Terra-cotta army, near Xi’an, China.


Archaeologists and military historians agree that the positioning of the clay warriors in Pit I mirrored closely the standard battle formation used by the emperor’s formidable armies as they swept across China. This pit contained depictions of a variety of military specialists, including officers, infantrymen, archers, crossbowmen, and charioteers with their horse-drawn chariots. The infantrymen were by far the most numerous.

The Pit I army was organized in five separate segments: a vanguard, a main body, two flanks, and a rear guard. The vanguard, which functioned as the shock troops of the unit, consisted of three lines of archers and crossbowmen, seventy men to a line, all facing east. Behind the vanguard, also facing east, was the main body of troops, virtually all infantrymen. Supporting these foot soldiers were a number of charioteers with their wooden chariots. The bulk of these troops were, or had been, armed with real bronze swords and spears. The two flanks, with much smaller contingents of foot soldiers, archers, and charioteers, faced north and south, respectively. Finally, a modest-sized rear guard, facing west, completed a self-contained rectangular pattern suitable for attack or defense. The troops in these various formations were rendered so realistically that they seemed poised to spring at once into action, awaiting only their general’s command. The use of authentic weapons enhanced the illusion of reality. The emperor believed that the closer to actual life these figures were, the more effectively they could defend him in the afterlife.

The warriors and their horses were made of terra-cotta, a thick, reddish clay found locally. Terra-cotta was heavy enough to support life-size sculptures, yet soft enough to allow individualizing detail to be etched into the clay bodies. In a well-organized mass-production operation, each figure was shaped in several stages from clay molds. First, a hollow torso was grafted onto legs of solid clay for greater stability. Smaller components such as heads, faces, ears, arms, and hands, as well as military clothing, were then attached to the torso.

Even the heights of the warriors varied, ranging from 5 feet, 7 inches, to 6 feet, 5 inches, with officers usually taller than men of lesser rank. The subtle stroke of a knife on a clay face could evoke emotions ranging from severity and anger to calmness and affability. Vegetable dyes of yellow, blue, green, and red, among others, distinguished the men’s clothing according to their military specialties and ranks. In short, no two statues were the same, and the terra-cotta soldiers became imposing, unique individuals. Through the great skill of gifted potters, these terra-cotta warriors were transformed from mass-produced ordinariness to genuine works of art. Finally, the prepared figures were permanently hardened through firing in clay kilns before they were buried.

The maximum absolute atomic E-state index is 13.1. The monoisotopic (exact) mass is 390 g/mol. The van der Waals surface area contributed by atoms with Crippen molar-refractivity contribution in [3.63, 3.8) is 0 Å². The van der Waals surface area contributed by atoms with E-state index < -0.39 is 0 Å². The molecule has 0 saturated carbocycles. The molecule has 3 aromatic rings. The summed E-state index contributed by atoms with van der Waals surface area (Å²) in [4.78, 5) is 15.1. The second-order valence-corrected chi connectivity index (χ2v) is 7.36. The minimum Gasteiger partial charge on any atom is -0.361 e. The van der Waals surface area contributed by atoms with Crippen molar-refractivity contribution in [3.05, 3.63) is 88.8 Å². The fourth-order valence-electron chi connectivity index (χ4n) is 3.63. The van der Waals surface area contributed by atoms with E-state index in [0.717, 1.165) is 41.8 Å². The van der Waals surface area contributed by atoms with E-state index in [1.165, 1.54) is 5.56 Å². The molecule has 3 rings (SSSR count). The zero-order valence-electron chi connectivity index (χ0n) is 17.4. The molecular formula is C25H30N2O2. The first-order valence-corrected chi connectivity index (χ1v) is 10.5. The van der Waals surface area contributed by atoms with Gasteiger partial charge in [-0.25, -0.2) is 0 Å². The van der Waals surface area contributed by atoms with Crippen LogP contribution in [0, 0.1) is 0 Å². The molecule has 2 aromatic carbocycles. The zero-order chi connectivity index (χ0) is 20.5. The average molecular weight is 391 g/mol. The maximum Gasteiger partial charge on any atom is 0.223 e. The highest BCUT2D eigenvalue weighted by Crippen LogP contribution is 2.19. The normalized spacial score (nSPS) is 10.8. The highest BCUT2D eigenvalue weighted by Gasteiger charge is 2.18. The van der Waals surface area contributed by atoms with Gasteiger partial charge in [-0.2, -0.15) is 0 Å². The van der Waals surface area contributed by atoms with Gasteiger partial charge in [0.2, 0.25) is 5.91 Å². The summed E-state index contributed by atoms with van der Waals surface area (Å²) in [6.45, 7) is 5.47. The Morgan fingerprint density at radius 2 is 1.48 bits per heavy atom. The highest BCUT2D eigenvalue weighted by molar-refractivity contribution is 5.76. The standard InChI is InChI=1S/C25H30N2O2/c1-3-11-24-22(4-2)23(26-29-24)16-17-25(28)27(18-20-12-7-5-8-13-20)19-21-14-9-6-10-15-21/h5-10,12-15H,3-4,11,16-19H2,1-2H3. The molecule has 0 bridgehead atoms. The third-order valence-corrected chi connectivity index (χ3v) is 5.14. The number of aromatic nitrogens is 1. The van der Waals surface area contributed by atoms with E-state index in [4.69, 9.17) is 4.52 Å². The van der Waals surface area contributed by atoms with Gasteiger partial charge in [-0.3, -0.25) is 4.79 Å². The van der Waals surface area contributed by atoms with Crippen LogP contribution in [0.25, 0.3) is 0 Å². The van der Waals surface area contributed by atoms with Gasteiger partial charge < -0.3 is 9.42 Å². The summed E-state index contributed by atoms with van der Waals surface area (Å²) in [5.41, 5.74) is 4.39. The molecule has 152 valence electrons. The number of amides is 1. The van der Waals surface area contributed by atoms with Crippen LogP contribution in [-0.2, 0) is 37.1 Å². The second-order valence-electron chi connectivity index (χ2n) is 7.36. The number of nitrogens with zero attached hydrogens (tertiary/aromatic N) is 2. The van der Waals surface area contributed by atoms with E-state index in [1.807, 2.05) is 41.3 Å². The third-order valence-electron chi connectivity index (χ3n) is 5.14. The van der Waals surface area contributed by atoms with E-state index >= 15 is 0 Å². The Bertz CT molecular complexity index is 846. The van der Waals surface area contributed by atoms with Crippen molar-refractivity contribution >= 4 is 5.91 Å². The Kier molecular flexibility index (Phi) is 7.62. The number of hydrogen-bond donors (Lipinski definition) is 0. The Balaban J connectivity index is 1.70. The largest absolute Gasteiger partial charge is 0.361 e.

Qin Shihuangdi’s dynasty barely survived the man himself. Shortly after his death in 210 b.c.e., a rebel army pillaged and burned much of the necropolis, although the royal burial chamber itself could not be reached. Feared and despised for his brutal, tyrannical regime, Qin Shihuangdi was not widely mourned, although his impact on the history of China would be immense. For the rest, the emperor’s outsized ego, his obsessive fear of death, and his longing for immortality found vivid expression in the construction of a grandiose imperial mausoleum and necropolis reminiscent of the Egyptian pyramids.

Not even the pyramids, however, could rival Qin’s army of clay soldiers. Forgotten with the collapse of the Qin Dynasty, they would remain as silent sentinels posted in utter darkness until their accidental rediscovery deep into the modern age. At the end of the twentieth century, examination of these highly naturalistic terra-cotta warriors transformed the study of early Chinese art and military history and opened many promising new perspectives on the dawn of China’s imperial age. The degree of realism shown in these works was unprecedented in Chinese art. The dramatic purpose of the terra-cotta army, coupled with the extraordinary craftsmanship evident in its production and the sheer magnitude of the enterprise, led many to designate the army, twenty-two centuries after its creation, as the eighth wonder of the ancient world. Archaeology;Chinese clay soldiers

Further Reading

  • Ciaria, Roberto, ed. The Eternal Army: The Terracotta Soldiers of the Chinese Emperor. Vercelli, Italy: White Star, 2005. Collection of essays by noted archaeologists and historians discuss the latest discoveries and speculations about the topic. Includes many large close-up photographs of individual figures.
  • Clements, Jonathan. The First Emperor of China. Stroud, Gloucestershire, England: Sutton, 2006. Places the phenomenon of the clay army within the broader historical context of its time. Includes map, photographs, and genealogical tables.
  • Yang, Xiaoneng, ed. The Golden Age of Chinese Archaeology: Celebrated Discoveries of the People’s Republic of China. New Haven, Conn.: Yale University Press, 1999. Lavishly illustrated volume features full-page color reproductions of the terra-cotta soldiers, chariots, and horses in their original settings.